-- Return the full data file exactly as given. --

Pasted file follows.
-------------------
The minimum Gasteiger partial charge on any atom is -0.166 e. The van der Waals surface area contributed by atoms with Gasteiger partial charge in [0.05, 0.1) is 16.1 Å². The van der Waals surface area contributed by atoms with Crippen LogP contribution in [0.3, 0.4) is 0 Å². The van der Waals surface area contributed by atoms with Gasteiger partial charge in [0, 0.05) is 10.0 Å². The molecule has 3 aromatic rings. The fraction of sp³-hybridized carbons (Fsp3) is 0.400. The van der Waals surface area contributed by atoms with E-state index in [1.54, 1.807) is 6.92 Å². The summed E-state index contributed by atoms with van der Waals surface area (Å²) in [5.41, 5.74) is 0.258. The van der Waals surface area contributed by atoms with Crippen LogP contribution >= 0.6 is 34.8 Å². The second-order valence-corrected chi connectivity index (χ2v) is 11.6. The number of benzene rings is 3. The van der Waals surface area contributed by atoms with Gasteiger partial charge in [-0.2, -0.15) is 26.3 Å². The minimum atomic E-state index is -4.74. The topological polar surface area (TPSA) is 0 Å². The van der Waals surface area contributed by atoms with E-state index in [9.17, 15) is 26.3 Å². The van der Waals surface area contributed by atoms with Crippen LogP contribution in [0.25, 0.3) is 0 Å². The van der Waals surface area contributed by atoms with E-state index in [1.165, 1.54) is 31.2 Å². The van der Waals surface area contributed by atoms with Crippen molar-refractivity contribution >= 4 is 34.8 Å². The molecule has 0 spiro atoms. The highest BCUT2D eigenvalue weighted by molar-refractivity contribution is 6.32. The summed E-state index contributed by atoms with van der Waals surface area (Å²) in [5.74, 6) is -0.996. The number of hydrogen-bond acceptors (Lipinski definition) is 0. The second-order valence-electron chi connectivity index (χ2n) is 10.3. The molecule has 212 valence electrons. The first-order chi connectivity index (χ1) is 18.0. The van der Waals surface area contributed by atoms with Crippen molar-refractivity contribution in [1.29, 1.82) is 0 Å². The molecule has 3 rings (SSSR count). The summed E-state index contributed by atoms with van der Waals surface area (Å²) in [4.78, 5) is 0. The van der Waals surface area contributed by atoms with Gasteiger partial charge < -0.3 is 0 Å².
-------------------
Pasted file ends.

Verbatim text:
The minimum Gasteiger partial charge on any atom is -0.166 e. The van der Waals surface area contributed by atoms with Gasteiger partial charge in [0.05, 0.1) is 16.1 Å². The van der Waals surface area contributed by atoms with Crippen LogP contribution in [0.3, 0.4) is 0 Å². The van der Waals surface area contributed by atoms with Gasteiger partial charge in [0, 0.05) is 10.0 Å². The molecule has 3 aromatic rings. The fraction of sp³-hybridized carbons (Fsp3) is 0.400. The van der Waals surface area contributed by atoms with E-state index in [1.54, 1.807) is 6.92 Å². The summed E-state index contributed by atoms with van der Waals surface area (Å²) in [5.41, 5.74) is 0.258. The van der Waals surface area contributed by atoms with Crippen LogP contribution >= 0.6 is 34.8 Å². The second-order valence-corrected chi connectivity index (χ2v) is 11.6. The number of benzene rings is 3. The van der Waals surface area contributed by atoms with Gasteiger partial charge in [-0.2, -0.15) is 26.3 Å². The minimum atomic E-state index is -4.74. The topological polar surface area (TPSA) is 0 Å². The van der Waals surface area contributed by atoms with E-state index in [9.17, 15) is 26.3 Å². The van der Waals surface area contributed by atoms with Crippen LogP contribution in [0.25, 0.3) is 0 Å². The van der Waals surface area contributed by atoms with E-state index in [1.165, 1.54) is 31.2 Å². The van der Waals surface area contributed by atoms with Crippen molar-refractivity contribution >= 4 is 34.8 Å². The molecule has 0 spiro atoms. The highest BCUT2D eigenvalue weighted by molar-refractivity contribution is 6.32. The summed E-state index contributed by atoms with van der Waals surface area (Å²) in [5.74, 6) is -0.996. The number of hydrogen-bond acceptors (Lipinski definition) is 0. The second-order valence-electron chi connectivity index (χ2n) is 10.3. The molecule has 212 valence electrons. The first-order chi connectivity index (χ1) is 18.0. The van der Waals surface area contributed by atoms with Crippen molar-refractivity contribution in [1.29, 1.82) is 0 Å². The molecule has 3 rings (SSSR count). The summed E-state index contributed by atoms with van der Waals surface area (Å²) in [4.78, 5) is 0. The van der Waals surface area contributed by atoms with Gasteiger partial charge < -0.3 is 0 Å².